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Health Professions HLTHST/KINES 297

A guide of resources for Health Professions Residential College Seminar

CARS Checklist

The C.A.R.S. Checklist was originally developed by Robert Harris.  The acronym C.A.R.S. stands for





The C.A.R.S. checklist was developed to help students and other researchers develop criteria to evaluate whether websites contained accurate, current, factual information rather than slanted, opinion based or inaccurate material.  The links listed in the box below lead to websites that detail the C.A.R.S. checklist in different ways.  The box to the left list other methods of evaluating websites.

Can your information pass the CRAAP Test?

FROM Miriam Library Research Statation - California State University Chico -

Evaluating Information -- Applying the CRAAP Test
When you search for information, you're going to find lots of it. . . but is it accurate and reliable? You will have to determine this for yourself, and the CRAAP Test can help.The CRAAP Test is a list of questions to determine if the information you have is reliable. Please keep in mind that the following list is not static or complete. Different criteria will be more or less important depending on your situation or need.So, what are you waiting for? Is your web site credible and useful, or is it a bunch of . . .?!

Key: * indicates criteria is for Web only

Currency: The timeliness of the information.

  • When was the information published or posted?
  • Has the information been revised or updated?
  • Is the information current or out-of date for your topic?
  • Are the links functional? *

    :The importance of the information for your needs.

  • Does the information relate to your topic or answer your question?
  • Who is the intended audience?
  • Is the information at an appropriate level (i.e. not too elementary or advanced for your needs)?
  • Have you looked at a variety of sources before determining this is one you will use?
  • Would you be comfortable using this source for a research paper?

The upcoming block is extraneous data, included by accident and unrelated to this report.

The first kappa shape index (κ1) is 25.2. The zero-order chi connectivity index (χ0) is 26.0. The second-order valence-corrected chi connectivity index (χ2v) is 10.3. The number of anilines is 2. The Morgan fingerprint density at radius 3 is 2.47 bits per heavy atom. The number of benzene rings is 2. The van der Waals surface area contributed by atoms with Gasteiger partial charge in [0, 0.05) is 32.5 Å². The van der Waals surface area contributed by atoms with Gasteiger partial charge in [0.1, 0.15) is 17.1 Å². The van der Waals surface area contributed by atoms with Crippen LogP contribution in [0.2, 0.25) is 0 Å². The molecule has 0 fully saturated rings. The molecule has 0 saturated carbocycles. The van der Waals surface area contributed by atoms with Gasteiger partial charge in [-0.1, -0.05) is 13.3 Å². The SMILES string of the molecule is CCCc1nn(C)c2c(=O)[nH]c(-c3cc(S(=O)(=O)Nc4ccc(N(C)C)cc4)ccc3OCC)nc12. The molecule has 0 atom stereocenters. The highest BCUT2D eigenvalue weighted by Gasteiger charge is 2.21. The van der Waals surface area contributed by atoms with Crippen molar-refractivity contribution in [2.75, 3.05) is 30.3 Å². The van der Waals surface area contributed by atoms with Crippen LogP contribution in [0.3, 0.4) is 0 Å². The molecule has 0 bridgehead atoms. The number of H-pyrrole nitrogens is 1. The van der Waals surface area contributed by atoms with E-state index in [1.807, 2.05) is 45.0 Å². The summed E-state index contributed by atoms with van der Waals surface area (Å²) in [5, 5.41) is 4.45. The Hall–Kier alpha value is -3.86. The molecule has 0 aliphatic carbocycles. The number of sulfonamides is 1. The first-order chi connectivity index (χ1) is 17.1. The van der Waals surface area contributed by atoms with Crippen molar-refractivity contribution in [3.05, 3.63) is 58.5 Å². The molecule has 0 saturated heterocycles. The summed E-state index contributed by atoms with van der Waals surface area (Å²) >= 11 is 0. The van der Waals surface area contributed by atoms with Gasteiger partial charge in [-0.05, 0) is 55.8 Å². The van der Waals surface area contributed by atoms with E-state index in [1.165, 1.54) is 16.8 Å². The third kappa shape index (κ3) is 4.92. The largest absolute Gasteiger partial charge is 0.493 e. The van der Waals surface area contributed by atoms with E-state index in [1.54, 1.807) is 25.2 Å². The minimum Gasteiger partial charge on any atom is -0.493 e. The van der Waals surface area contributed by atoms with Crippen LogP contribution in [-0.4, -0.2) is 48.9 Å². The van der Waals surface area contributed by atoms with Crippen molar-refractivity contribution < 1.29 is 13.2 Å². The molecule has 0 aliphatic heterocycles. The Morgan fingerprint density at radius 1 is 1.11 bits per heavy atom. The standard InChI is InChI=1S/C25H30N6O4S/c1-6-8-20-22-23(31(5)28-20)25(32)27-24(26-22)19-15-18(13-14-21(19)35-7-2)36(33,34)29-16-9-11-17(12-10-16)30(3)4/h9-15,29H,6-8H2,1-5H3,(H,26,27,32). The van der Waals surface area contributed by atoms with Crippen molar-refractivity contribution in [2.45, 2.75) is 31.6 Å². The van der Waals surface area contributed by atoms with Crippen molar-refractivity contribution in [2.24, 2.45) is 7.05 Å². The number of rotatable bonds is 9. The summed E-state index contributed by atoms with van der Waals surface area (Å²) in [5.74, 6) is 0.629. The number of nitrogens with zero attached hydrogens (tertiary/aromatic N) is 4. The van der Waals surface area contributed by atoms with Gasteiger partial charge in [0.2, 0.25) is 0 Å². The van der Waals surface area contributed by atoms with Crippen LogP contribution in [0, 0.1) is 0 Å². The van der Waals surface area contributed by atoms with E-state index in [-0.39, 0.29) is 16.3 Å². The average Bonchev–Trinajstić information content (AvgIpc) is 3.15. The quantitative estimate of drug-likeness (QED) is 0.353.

Authority: The source of the information.

  • Who is the author/publisher/source/sponsor?
  • Are the author's credentials or organizational affiliations given?
  • What are the author's credentials or oganizational affiliations given?
  • What are the author's qualifications to write on the topic?
  • Is there contact information, such as a publisher or e-mail address?
  • Does the URL reveal anything about the author or source?
         examples: .com .edu .gov .org .net *

    Accuracy: The reliability, truthfulness, and correctness of the informational content.

    • Where does the information come from?
    • Is the information supported by evidence?
    • Has the information been reviewed or refereed?
    • Can you verify any of the information in another source or from personal knowledge?
    • Does the language or tone seem biased and free of emotion?
    • Are there spelling, grammar, or other typographical errors?

    Purpose: The reason the information exists.

  • What is the purpose of the information? to inform? teach? sell? entertain? persuade?
  • Do the authors/sponsors make their intentions or purpose clear?
  • Is the information fact? opinion? propaganda?
  • Does the point of view appear objective and impartial?
  • Are there political, ideological, cultural, religious, institutional, or personal biases?